‘What are a few deaths if it means saving hundreds?’ Toriel forced himself to keep walking, to not listen to the disembodied voice whispering in his ear. He refused to acknowledge the words seeping into his mind, to turn from the satisfaction and sick pleasure of knowing a young girl had just been raped because of him. Toriel focused on the corridor in front of him, kept his eye on the door steadily approaching. When he saw the light shining through the half-open door, his determination returned with renewed vigor. ‘If killing them means saving countless innocents, I’ll do it. Sometimes being a ‘hero’ means staring the dark in the face. Sometimes it means…’

Sometimes being the champion meant knowing how to get your hands dirty. The truth of that was one which sickened Toriel, something that hung over his head every time he was forced to kill a friend or an ally for the sake of not having ten years of hard work destroyed. As Toriel closed in on the door, his attention shifted to something shiny glimmering in the light.

Toriel paused before the doorway, staring down at the charm-laden bracelet. His blood roared in his veins, whooshed through his body as a drum banged away in his mind. War was ringing, a constant thrum humming along. He stepped over the bracelet, pushing the door open without stopping to think, to really think, about how all of this was going to end.

He grasped the doorframe and pushed the broken, splintered wood. The door swung open.

Toriel didn’t move, for a time. He simply stared at the girl sprawled across the bed, eyed her torn shirt that was scattered around her. When he did move, it was for him to pause at the end of the bed and gaze at her torso, the flew bared and bruised and cut. Then his attention shifted to her skirts, seeing how were pushed up around her hips and how her inner thighs were stained a deep, brilliant crimson. He knew she was dead even as he reached for her, his heart breaking as he sat on the edge of the bed.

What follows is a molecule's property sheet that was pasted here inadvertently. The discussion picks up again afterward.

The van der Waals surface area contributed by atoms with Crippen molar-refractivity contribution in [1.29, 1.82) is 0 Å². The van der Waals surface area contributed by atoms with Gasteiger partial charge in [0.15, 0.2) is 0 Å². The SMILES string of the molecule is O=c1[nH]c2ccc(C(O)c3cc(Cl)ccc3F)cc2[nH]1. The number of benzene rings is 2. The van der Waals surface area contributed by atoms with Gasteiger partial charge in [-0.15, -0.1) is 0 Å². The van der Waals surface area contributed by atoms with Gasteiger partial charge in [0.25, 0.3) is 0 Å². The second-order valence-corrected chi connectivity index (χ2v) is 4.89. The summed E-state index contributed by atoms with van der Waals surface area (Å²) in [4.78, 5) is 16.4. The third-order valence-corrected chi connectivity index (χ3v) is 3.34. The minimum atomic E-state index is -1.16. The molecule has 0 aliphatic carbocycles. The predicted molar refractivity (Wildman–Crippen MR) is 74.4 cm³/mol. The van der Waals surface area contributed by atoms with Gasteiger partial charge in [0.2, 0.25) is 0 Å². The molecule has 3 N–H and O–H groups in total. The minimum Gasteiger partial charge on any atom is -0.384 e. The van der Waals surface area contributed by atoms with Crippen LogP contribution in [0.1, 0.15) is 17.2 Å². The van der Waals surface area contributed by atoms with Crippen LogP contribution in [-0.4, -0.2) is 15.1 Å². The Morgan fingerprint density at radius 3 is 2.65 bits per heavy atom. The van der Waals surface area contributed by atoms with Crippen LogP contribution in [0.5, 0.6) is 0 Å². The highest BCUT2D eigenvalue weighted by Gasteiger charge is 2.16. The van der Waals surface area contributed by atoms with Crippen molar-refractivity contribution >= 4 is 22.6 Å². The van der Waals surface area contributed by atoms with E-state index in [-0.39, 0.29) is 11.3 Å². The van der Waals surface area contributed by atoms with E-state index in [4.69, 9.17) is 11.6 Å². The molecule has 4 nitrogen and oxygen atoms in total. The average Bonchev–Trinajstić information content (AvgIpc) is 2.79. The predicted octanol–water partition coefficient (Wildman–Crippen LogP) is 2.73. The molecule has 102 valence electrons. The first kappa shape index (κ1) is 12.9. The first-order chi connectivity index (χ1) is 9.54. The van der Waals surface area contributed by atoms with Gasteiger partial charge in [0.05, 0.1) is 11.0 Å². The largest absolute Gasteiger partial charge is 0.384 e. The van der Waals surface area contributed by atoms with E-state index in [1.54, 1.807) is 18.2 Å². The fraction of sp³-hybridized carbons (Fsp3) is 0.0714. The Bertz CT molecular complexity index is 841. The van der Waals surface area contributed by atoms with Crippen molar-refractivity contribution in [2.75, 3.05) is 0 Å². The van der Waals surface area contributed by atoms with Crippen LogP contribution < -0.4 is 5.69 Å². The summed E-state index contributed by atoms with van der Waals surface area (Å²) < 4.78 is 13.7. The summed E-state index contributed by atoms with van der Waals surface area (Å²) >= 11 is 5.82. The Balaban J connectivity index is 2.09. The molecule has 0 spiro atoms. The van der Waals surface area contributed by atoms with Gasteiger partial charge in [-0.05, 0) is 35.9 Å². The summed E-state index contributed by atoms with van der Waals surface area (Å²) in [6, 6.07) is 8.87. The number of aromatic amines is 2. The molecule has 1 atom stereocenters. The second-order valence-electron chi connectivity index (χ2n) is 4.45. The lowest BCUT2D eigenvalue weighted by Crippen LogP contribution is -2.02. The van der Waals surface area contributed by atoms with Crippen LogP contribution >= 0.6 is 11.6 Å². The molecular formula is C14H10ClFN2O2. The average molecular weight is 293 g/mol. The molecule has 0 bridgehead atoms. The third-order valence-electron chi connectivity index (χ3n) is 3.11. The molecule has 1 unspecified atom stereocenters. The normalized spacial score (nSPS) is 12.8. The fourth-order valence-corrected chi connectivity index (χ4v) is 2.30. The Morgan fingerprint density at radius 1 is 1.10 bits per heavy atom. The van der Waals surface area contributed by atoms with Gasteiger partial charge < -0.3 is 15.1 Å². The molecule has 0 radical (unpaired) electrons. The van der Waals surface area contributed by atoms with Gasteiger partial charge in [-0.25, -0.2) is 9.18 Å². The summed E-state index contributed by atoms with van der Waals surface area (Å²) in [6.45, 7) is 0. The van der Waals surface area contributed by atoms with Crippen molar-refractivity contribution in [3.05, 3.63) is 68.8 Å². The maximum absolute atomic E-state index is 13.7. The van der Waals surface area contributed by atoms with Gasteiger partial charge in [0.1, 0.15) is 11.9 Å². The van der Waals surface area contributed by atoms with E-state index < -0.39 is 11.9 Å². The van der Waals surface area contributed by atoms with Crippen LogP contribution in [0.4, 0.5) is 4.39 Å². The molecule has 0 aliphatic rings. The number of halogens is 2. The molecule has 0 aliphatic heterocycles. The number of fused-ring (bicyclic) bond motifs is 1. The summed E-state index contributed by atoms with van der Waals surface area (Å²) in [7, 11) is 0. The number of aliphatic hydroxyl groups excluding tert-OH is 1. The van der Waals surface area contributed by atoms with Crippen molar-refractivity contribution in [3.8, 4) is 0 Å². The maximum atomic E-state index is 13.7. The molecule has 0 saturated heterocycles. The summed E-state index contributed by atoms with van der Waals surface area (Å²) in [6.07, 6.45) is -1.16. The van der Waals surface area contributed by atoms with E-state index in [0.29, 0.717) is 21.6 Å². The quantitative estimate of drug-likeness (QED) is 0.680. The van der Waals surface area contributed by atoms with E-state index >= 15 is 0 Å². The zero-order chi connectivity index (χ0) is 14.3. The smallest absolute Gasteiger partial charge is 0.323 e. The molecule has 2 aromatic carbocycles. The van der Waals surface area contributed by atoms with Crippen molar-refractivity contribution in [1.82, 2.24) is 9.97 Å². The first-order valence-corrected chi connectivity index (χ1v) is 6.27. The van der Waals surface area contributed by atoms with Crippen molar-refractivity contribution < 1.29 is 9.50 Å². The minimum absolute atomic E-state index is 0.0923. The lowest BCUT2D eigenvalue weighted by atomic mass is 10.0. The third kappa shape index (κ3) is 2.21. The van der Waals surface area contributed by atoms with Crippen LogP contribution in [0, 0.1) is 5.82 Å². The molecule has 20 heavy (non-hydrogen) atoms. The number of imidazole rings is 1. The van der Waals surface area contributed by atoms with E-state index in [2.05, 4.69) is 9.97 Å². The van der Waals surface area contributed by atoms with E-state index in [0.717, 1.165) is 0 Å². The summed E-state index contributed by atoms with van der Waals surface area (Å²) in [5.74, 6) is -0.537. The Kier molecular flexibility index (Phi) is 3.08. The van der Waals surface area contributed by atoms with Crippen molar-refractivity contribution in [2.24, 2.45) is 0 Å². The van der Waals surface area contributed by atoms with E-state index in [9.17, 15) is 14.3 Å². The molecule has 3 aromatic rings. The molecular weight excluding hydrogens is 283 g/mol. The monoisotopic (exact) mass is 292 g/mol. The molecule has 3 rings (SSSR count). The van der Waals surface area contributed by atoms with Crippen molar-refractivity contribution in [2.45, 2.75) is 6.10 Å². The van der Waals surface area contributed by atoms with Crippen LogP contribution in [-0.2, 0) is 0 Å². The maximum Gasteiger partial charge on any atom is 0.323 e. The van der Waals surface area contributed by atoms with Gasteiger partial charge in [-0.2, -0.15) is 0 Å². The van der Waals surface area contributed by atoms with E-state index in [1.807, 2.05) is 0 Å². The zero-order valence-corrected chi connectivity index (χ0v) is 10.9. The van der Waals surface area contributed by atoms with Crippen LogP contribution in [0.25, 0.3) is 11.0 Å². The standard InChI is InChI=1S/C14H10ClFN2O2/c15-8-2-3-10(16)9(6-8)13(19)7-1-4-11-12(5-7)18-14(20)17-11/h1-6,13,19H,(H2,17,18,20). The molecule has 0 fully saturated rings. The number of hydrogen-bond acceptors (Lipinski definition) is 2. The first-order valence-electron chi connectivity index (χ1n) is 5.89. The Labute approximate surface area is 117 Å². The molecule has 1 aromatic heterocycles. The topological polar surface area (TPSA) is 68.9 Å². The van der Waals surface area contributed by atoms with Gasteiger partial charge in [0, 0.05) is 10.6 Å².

His hand fell upon hers, her skin cool and smooth. A single bullet hole punched through her brow wept a trail of blood, a thin river of red sweeping over the ridge of her nose and down her cheek. Toriel was silent as he straightened her clothing, more than content to ignore the creaking floorboards as he folded her hands across her abdomen. His hand lingered on hers, then.

“She’s dead, Toriel,” a cold chill crept along his spine when that voice caressed his ear. Her wrist was limp under his touch, her pulse a ghost somewhere far away. Toriel exhaled, slowly, as a dark, oppressive darkness advanced on him from behind. It was like feeling the deadliest of storms advancing from the blindside, seeing it in a rear-view mirror yet being unable to turn around. A hand ghosted over the back of his neck, and then his head was pulled back by a tight grip on his chin. He was forced to look up, into black eyes, as his hunter murmured, “If you hadn’t gone and run away, I wouldn’t to have her killed.”

“They raped her,” Toriel closed his eyes, something wet and hot burning beneath his eyelids. It leaked out, trailing clear down his cheeks. A thumb gently traced the tears away, a stern hand hauling him off the ground. He turned, his body like a puppet on strings, as he whispered, “After everything that’s happened, after all we’ve done, you would sink so low to let them…”